When I first was introduced to semiconductor manufacturing, I can't even remember when now, there was always talk of this mythical process called the tapeout. I always wondered why it was called that, because I couldn't fathom where a tape was ever involved in semiconductor design or manufacturing. I fathomed right, because it's a legacy term from back in the day, when the final data required for manufacturing was actually delivered on a tape or tapes. These days, the data is transferred electronically.
So what are the constituent parts of a tapeout as far as the chip design goes? The big part is the GDS2, produced by the synthesis and layout steps. It's sent to a mask house to be turned into a literal photon-blocking mask. More about why in the next part.
The mask, or normally a set of masks for today's designs, is the most critical part of the manufacturing process. The mask set can be modified by the foundry after its creation, but it's generally set in stone and can't be altered, so it's critical that the mask house gets it right.
The delivery of GDS2 to the mask company is digital, but the mask is obviously a physical object. It looks really cool in person, if you're ever lucky to see one; it's big enough that you can see the constituent blocks of the design in good detail without a microscope.
The mask set and some associated metadata is then sent to the foundry for manufacturing.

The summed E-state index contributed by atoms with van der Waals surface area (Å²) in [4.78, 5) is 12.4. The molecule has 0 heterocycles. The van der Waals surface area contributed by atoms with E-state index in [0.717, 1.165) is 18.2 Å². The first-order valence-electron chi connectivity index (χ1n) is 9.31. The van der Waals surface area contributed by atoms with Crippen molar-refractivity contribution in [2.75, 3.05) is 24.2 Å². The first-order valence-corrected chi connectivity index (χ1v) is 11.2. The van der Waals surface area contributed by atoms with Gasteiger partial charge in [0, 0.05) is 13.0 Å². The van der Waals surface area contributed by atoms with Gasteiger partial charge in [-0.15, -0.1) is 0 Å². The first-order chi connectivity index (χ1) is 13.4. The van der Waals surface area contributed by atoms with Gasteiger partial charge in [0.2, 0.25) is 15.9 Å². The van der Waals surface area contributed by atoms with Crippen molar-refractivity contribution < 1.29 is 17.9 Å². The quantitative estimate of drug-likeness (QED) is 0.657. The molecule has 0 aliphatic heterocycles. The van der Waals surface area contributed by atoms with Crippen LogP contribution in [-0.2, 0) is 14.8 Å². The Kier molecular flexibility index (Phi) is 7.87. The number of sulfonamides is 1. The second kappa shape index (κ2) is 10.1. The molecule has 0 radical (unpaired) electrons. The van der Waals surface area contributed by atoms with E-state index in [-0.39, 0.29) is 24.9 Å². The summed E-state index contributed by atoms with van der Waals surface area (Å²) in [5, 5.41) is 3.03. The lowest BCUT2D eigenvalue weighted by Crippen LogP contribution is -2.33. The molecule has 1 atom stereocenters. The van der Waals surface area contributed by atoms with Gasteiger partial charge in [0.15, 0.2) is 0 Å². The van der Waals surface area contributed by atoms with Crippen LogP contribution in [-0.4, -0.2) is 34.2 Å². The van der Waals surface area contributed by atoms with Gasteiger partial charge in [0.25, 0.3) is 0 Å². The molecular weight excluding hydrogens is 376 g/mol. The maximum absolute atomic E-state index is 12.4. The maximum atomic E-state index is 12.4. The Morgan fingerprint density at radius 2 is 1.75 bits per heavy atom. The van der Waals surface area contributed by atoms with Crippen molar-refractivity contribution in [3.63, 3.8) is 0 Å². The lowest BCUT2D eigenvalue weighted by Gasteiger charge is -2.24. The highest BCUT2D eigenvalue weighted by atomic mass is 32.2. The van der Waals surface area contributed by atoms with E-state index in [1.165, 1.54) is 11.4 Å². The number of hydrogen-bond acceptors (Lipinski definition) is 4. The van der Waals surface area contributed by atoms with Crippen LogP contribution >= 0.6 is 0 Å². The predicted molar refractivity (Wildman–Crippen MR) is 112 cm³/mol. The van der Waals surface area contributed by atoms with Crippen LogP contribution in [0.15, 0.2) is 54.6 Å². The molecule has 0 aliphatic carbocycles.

This part is a series of books on its own, and I'm no expert, so I'm going to be brief. Silicon dice, and I presume it'll be the same with the replacement materials for silicon when they eventually arrive, have circuits etched into them by lithography. And it's not really just silicon either; the actual material is a mixture of silicon and dopants to give the resulting transistors certain electrical and switching properties.
Laser light, these days specific short wavelengths of ultraviolet and I believe usually 193-nm UV, is shone through the mask created in the previous step. It then passes through complex optics that focus and steady the mask beam, allowing the light to etch out a circuit on the silicon. Some foundry processes even pass the beam through water, using the water as a lens! Since the transistor feature size is smaller than the light wavelength, the process is called sub-wavelength lithography.
The wafer is moved underneath the laser light to manufacture each individual die on the wafer. Apparently, there's an incredibly complex set of computations happening in real-time to correct the optical assembly and the laser emission in order to ensure the dice are etched without defects. Some process nodes require multiple exposures through the mask set per chip, increasing time and cost.
Then the metal stack is laid on top and the full die assembly comes together (a gross oversimplification, but I don't really understand the metal stack assembly and how it works). The wafers are then cut so that each individual die can be taken out. I believe modern wafers, even for tiny dice, are cut with what's effectively a saw rather than something like a laser. The margin for error is incredibly small given how tightly the dice are packed together on the wafer.
Testing and packaging